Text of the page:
Vienna, as we saw, was almost taken and only saved by the Christian army under the command of the King of Poland on a date that ought to be among the most famous in history: September 11, 1683.
This is one of the sentences that hit home for me in this weeks chapter “The Great and Enduring Heresy of Mohammed.” There is a lot going on in this chapter, for sure. I compare it to a Cliffs Notes version of the History of Western Civilization 630AD – 1683AD. Sure, Belloc’s book may not be an unbiased, footnote toting, peer-reviewed, Ivy League approved, history text book, but that really wasn’t his point here.
Sure, anyone with even a hint of curiosity could plug the date “September 11th” into a search engine and eventually find out the significance of that date in the history of Western Civilization. But only Belloc, writing in 1936, in the middle of what would later become The Great Depression, could claim that it “ought to be among the most famous in history.”
Of course, we don’t get to that line until we are taken on a whirlwind tour of close to 1000 years of events on the world stage as the Roman Empire fell away, Christendom established itself, and a new religion out of the desert formed and built a civilization that would attack Christendom and the West.
Attack is a mighty harsh word, huh? I find that as I read Belloc, the reading voice in my head is that of actor Jack Webb playing Detective Joe Friday from the old television series Dragnet. “Just the fact’s, ma’am”, or sir,in my case, is what Belloc says as he reels off line after line of the history of the era, of Islam, of the Catholic Church, and what it all means.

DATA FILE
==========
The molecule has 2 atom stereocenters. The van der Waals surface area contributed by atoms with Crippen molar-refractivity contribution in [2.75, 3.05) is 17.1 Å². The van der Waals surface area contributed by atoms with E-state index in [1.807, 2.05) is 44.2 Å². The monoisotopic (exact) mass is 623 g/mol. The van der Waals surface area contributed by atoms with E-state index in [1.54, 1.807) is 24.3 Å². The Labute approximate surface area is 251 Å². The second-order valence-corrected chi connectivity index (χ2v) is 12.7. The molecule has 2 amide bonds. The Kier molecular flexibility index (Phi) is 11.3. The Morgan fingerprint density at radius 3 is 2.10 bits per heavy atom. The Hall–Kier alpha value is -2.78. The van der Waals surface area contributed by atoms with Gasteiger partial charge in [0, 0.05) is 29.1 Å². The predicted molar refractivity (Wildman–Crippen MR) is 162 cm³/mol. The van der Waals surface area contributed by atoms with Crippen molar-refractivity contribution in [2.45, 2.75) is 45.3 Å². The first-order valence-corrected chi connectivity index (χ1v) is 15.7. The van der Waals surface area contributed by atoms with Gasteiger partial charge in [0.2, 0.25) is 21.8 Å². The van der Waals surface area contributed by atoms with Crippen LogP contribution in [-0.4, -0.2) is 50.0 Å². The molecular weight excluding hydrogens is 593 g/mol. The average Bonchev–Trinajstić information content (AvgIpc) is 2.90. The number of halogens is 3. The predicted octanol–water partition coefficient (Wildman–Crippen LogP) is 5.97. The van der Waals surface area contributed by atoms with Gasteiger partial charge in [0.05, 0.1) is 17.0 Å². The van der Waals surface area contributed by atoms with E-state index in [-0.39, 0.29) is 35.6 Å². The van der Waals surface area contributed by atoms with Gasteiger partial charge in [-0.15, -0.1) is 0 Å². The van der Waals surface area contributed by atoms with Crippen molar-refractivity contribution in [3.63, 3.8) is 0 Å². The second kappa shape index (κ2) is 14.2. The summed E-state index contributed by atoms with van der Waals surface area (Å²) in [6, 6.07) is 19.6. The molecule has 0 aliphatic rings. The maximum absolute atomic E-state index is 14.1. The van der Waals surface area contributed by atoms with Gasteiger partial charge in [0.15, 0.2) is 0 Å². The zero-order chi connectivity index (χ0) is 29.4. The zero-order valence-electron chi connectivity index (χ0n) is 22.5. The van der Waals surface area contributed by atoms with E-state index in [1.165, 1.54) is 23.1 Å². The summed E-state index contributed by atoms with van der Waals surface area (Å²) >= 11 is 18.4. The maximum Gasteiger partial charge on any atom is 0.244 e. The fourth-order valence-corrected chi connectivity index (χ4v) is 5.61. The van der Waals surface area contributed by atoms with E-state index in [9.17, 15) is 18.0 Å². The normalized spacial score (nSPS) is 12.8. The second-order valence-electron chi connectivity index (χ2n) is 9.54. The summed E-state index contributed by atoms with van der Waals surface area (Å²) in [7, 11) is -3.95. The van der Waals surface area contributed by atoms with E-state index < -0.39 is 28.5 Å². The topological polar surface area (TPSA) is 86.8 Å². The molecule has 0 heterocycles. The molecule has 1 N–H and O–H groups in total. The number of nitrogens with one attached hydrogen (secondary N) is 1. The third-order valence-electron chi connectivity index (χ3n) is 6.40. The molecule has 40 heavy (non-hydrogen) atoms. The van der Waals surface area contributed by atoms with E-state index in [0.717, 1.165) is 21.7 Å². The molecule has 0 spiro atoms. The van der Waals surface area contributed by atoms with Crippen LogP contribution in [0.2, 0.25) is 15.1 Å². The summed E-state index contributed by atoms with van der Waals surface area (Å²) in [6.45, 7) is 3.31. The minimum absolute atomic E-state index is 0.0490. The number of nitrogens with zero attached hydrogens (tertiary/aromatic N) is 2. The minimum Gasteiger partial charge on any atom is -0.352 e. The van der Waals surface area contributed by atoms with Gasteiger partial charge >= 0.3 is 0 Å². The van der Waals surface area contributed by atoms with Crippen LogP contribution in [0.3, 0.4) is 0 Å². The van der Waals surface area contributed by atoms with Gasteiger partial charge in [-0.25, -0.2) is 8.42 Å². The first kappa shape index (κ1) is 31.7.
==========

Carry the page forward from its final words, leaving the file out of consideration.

I suspect Belloc was familar with the work of Blessed Peter of Montboissier, aka Peter the Venerable. In case you weren’t, join the club! I couldn’t find a copy of Peter’s The Summary of the Entire Heresy of the Saracens or his The Refutation of the Sect or Heresy of the Saracens either. But Belloc was probably very familiar with them both as well as this book published in 1907 entitled Islam: A Challenge to the Faith. Those interested in learning more about this subject may also be interested in A History of Apologetics, written by Cardinal Avery Dulles and published by Ignatius Press.
In the early 1990′s, my wife enjoyed reading a novel by Donna Tart entitled The Secret History. I don’t know anything about the book really, except that I love the title. That’s because it fits with how I’ve been thinking about how little I actually know of this world. Not just since reading Belloc, but since becoming a Catholic and sinking my teeth into the history of Christianity and of the Church.
From this single chapter in Belloc’s book alone, do you see what I mean? Sheeeeeeeh!